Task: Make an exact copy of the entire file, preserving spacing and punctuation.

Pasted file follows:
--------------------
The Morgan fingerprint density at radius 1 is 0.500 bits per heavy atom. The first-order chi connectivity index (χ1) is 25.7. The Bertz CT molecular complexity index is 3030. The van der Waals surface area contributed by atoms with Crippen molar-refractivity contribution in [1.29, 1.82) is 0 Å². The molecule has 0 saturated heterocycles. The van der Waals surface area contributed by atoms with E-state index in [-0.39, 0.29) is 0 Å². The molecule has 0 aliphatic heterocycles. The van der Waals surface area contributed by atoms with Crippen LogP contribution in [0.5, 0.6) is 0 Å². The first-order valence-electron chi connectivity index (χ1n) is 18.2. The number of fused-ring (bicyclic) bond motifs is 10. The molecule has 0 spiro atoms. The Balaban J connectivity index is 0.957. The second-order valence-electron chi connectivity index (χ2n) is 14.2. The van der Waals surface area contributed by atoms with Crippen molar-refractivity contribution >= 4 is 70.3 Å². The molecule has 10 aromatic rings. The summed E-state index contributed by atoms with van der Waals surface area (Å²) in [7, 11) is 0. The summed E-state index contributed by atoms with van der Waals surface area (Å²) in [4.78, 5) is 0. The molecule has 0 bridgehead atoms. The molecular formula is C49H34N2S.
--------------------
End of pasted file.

The Morgan fingerprint density at radius 1 is 0.500 bits per heavy atom. The first-order chi connectivity index (χ1) is 25.7. The Bertz CT molecular complexity index is 3030. The van der Waals surface area contributed by atoms with Crippen molar-refractivity contribution in [1.29, 1.82) is 0 Å². The molecule has 0 saturated heterocycles. The van der Waals surface area contributed by atoms with E-state index in [-0.39, 0.29) is 0 Å². The molecule has 0 aliphatic heterocycles. The van der Waals surface area contributed by atoms with Crippen LogP contribution in [0.5, 0.6) is 0 Å². The first-order valence-electron chi connectivity index (χ1n) is 18.2. The number of fused-ring (bicyclic) bond motifs is 10. The molecule has 0 spiro atoms. The Balaban J connectivity index is 0.957. The second-order valence-electron chi connectivity index (χ2n) is 14.2. The van der Waals surface area contributed by atoms with Crippen molar-refractivity contribution >= 4 is 70.3 Å². The molecule has 10 aromatic rings. The summed E-state index contributed by atoms with van der Waals surface area (Å²) in [7, 11) is 0. The summed E-state index contributed by atoms with van der Waals surface area (Å²) in [4.78, 5) is 0. The molecule has 0 bridgehead atoms. The molecular formula is C49H34N2S.